In the wake of the protests and looting following the death of George Floyd, many have wondered about the role that a shadowy band of activists called Antifa has played in the mayhem. After videos emerged showing looters and vandals dressed in all black clothing, the typical dress of Antifa supporters, Donald Trump developed a minor obsession with the group, tweeting, "The United States of America will be designating ANTIFA as a Terrorist Organization.”
As usual, his tweet set off a firestorm. Two questions immediately flooded the media sphere: “is Antifa a terrorist organization” and “what is Antifa?” Let’s answer the second question first.
Antifa is an anarchist movement and the name is a neologism of the prefix “anti-” and the word “fascist.” People who consider themselves Antifa usually subscribe to leftist anarchist principles: anti-government, anti-hierarchy, usually anti-capitalism, are often sympathetic to communism in the form of anarcho-communism, and are above all, anti-fascist. Their goal is to counter-protest white supremacists and neo-nazis by actively engaging in violence against them. "Punch a Nazi" is likely what you’ll hear if you ask them what they want to achieve at a protest.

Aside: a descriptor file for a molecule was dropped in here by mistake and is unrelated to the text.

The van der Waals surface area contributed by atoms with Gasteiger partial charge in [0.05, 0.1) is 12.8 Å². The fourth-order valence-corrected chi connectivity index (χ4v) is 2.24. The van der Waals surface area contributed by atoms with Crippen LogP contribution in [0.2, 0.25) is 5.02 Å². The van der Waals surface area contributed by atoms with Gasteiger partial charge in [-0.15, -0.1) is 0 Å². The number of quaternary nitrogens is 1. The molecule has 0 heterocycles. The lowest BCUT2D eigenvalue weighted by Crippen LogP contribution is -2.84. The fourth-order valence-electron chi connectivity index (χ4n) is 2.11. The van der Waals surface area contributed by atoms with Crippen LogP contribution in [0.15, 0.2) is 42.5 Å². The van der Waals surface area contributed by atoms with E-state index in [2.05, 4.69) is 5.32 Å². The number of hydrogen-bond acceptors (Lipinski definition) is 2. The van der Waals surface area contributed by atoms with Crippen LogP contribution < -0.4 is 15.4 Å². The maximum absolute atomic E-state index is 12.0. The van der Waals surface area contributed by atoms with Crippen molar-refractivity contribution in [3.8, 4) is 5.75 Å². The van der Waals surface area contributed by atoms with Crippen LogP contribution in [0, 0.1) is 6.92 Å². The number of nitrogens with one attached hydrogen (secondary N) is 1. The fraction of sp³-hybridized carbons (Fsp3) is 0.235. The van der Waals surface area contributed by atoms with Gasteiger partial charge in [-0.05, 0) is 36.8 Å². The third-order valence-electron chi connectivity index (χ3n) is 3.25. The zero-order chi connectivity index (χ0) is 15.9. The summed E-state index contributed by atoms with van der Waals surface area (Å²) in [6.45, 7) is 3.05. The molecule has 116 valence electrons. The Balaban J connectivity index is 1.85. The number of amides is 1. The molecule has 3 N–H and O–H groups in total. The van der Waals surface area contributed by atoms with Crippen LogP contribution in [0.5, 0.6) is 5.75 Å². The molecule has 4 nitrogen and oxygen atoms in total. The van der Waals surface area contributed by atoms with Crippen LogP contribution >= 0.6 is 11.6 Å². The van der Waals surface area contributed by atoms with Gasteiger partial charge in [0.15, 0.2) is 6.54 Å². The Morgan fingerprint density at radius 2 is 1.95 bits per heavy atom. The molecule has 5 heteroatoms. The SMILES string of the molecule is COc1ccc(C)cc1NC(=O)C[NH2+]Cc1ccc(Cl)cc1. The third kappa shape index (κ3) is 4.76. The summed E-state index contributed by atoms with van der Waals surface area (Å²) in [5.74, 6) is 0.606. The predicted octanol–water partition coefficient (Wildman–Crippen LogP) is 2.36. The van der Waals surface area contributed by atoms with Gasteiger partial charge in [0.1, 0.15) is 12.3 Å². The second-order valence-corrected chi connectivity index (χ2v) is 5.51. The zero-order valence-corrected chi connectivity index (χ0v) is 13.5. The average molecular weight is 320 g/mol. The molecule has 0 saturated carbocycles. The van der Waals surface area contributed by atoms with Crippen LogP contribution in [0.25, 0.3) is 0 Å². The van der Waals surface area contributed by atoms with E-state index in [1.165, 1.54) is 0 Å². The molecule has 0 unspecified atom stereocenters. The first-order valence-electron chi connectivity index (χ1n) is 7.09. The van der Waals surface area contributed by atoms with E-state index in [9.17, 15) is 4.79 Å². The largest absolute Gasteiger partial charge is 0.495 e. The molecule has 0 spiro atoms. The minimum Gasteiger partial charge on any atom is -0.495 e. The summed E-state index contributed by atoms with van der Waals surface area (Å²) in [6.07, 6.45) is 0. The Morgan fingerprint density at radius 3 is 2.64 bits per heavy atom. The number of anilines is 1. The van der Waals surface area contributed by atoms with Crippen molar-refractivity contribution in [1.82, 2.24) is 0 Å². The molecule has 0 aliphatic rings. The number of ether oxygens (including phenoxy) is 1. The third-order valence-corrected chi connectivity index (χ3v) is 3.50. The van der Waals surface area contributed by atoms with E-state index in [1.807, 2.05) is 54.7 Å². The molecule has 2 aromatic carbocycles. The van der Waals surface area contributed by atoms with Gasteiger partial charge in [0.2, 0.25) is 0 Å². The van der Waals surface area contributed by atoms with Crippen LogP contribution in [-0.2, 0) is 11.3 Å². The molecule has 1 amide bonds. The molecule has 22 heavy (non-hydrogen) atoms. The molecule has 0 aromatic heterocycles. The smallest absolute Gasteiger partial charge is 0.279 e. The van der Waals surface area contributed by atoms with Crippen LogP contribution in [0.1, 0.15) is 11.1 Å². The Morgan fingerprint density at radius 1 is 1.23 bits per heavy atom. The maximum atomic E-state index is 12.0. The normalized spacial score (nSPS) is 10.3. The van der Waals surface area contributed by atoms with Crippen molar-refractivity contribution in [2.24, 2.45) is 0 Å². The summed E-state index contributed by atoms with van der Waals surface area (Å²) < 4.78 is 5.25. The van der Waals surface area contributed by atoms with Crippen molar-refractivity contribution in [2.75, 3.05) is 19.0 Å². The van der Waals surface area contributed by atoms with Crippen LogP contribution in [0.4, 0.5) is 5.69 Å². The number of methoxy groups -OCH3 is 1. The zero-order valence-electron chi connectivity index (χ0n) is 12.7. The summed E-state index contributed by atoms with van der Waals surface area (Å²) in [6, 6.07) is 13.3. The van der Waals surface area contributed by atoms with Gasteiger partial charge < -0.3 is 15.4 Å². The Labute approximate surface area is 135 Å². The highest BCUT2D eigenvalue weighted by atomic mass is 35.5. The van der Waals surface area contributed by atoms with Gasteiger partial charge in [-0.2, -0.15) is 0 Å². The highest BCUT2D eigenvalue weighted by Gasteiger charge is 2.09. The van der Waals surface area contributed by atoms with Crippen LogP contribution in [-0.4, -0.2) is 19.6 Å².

Beyond this, the most unifying aspect of Antifa is their garb. Antifa usually shows up dressed in black. Dressing in black, called "black bloc," is a tactic developed in Europe during the 1980s for staying anonymous and preventing law enforcement from identifying and prosecuting individuals at public demonstrations. When you see someone at a left-wing protest dressed head to toe in black, there is a solid chance they are Antifa, though because of the anonymity provided by the clothing, one can never be sure.